Holiday Sustainability

Holiday Sustainability

Although the holiday season is a time for giving and being with family, it’s also a time of great waste. According to Nathan King, a sustainability program manager at Virginia Tech, Americans throw away 25% more trash during the holidays than any time the rest of the year. Around 100 million people also travel for the holidays, mostly by personal vehicle, so emissions are high. So the stress on the environment is at an all time high this time of year. Many people do their part to reduce this stress. For instance, WMC senior Gabriella Nowak practices holiday sustainability by “using reusable plates and utensils rather than paper plates for dinner.” How can you help?


O Christmas Tree

Choosing a live tree is more eco-friendly than an artificial, plastic tree. If you do buy a live tree, there are many options to dispose of it at the end of the season. To illustrate, when Gabriella Nowak is done with her tree, she says her family puts it at the curb. Another option is to recycle your tree. According to Russ Crespolini from the Long Valley Patch, residents can drop off their trees at the Department of Public Works on 54 Rock Road. The trees will be shredded, and the wood chips from them will be availab

Live trees and LEDs are the perfect sustainable combination. le to residents for free! Alternatively, purchase a containerized tree that, at the end of the season, can be planted in your backyard or local park. 



Star Light, Star Bright

Ditch standard holiday lights for LED light bulbs. A U.S. Department of Energy study found that if everyone in the U.S. used LEDs instead of incandescent, at least 2 billion kilowatt-hours of electricity could be saved in a month. New York’s Department of Environmental Conservation has also found that LEDs are 90% more efficient than traditional lights.


Dinner Party

Holiday feasts are a lot of fun, but also lead to a lot of food waste and electricity use. To avoid waste, serve finger-foods, use smaller plates to encourage smaller portions, and ditch paper plates and cups for reusable dinery. If you do end up with leftovers, store them in reusable containers instead of single-use plastic wrap. WMC senior Livi Mancuso says that when she has holiday leftovers, she “eat[s] them the next day usually, so send[s] them home with family members,” as a way to reduce waste. Likewise, Gabriella stores her leftovers “in the fridge for the next few days.” If there are too many leftovers to eat, compost the food (make sure you know what can be composted and what cannot), or donate to a local food bank. Finally, to save electricity and energy, turn down the thermostat and let your guests’ body heat warm the room (make sure your guests are on deck though!).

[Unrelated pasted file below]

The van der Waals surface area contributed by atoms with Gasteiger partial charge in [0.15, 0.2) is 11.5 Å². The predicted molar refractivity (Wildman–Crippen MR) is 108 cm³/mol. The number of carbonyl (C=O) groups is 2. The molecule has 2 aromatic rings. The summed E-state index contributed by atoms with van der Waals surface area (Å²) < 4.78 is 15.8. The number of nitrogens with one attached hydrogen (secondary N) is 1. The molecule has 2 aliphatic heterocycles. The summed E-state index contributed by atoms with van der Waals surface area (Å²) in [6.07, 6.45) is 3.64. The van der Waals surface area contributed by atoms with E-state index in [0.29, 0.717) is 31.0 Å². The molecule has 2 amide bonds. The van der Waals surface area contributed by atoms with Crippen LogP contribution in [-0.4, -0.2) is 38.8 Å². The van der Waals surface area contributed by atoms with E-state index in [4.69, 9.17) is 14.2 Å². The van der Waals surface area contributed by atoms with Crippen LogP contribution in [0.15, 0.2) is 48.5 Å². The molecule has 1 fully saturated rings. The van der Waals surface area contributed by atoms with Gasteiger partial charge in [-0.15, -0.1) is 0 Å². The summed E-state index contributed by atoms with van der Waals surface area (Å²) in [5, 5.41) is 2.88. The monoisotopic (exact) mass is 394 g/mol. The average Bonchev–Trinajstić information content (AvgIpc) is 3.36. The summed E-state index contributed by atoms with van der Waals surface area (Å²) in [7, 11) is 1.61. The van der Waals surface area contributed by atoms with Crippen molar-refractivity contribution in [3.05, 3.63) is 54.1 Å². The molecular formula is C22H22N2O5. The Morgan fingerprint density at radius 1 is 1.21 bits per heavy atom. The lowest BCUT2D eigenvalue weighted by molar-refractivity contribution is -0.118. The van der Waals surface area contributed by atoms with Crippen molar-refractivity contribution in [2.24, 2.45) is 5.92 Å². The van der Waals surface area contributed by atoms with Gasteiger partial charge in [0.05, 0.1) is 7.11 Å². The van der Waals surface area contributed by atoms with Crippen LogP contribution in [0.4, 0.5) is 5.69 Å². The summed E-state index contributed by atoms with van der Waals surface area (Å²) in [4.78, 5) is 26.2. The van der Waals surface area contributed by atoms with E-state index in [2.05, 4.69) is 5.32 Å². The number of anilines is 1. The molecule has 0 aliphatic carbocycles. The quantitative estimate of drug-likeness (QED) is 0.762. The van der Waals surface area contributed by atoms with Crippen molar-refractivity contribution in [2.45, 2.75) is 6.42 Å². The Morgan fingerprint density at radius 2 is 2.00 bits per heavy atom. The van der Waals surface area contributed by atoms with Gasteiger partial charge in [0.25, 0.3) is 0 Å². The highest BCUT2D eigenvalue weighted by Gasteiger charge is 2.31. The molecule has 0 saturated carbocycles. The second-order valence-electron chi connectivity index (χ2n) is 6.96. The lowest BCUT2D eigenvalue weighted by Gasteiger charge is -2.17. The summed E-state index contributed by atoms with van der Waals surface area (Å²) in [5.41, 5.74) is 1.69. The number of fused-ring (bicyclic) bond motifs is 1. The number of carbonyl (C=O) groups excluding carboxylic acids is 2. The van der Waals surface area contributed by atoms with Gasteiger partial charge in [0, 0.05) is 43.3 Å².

Buying vintage decorations is another way to be both sustainable and stylish.

Christmas Wrapping


Standard wrapping paper can’t be recycled. And Americans throw away a lot of that stuff. According to Stanford University, if every American family wrapped only 3 presents in recycled or reused materials, they would save enough wrapping paper to cover 45,000 football fields. Consider:

        – Using newspaper, paper scraps, or brown craft paper

        – Sending an ecard in place of a paper one

        – Using gift bags and baskets

        – Adding a bow or ribbon to gift boxes without wrapping them


Buying secondhand books from a thrift store (like these in Habitat for Humanity Restore in Washington, NJ) is a great gift for your favorite book lover.


Nifty Gifties

Shop locally this year: it reduces transportation emissions, and also supports small businesses! When shopping, consider buying vintage or secondhand. Also considering gifting experiences, instead of material goods: gift cards and certificates to restaurants, concerts, theatre shows, museums, zoos, donations to an organization, and more. For instance, Gabriella Nowak’s favorite restaurant is Mama’s Cafe Baci in Hackettstown. For your family and friends who love Italian food, Mama’s offers gift cards and even merchandise! Livi Mancuso’s favorite local business is The Coffee Potter, which offers gift cards and a monthly subscription box called Do Good Coffee – the perfect gift for your favorite coffee lover! Another great idea is to give edible items that you prepared with care, like cookies or breads, or make a gift of your own if you are particularly crafty, like a knitted scarf or an art piece. Also consider gifts that encourage your loved ones to adopt a more sustainable lifestyle, like reusable water bottles, bamboo toothbrushes, beeswax wrap, or a book about sustainability.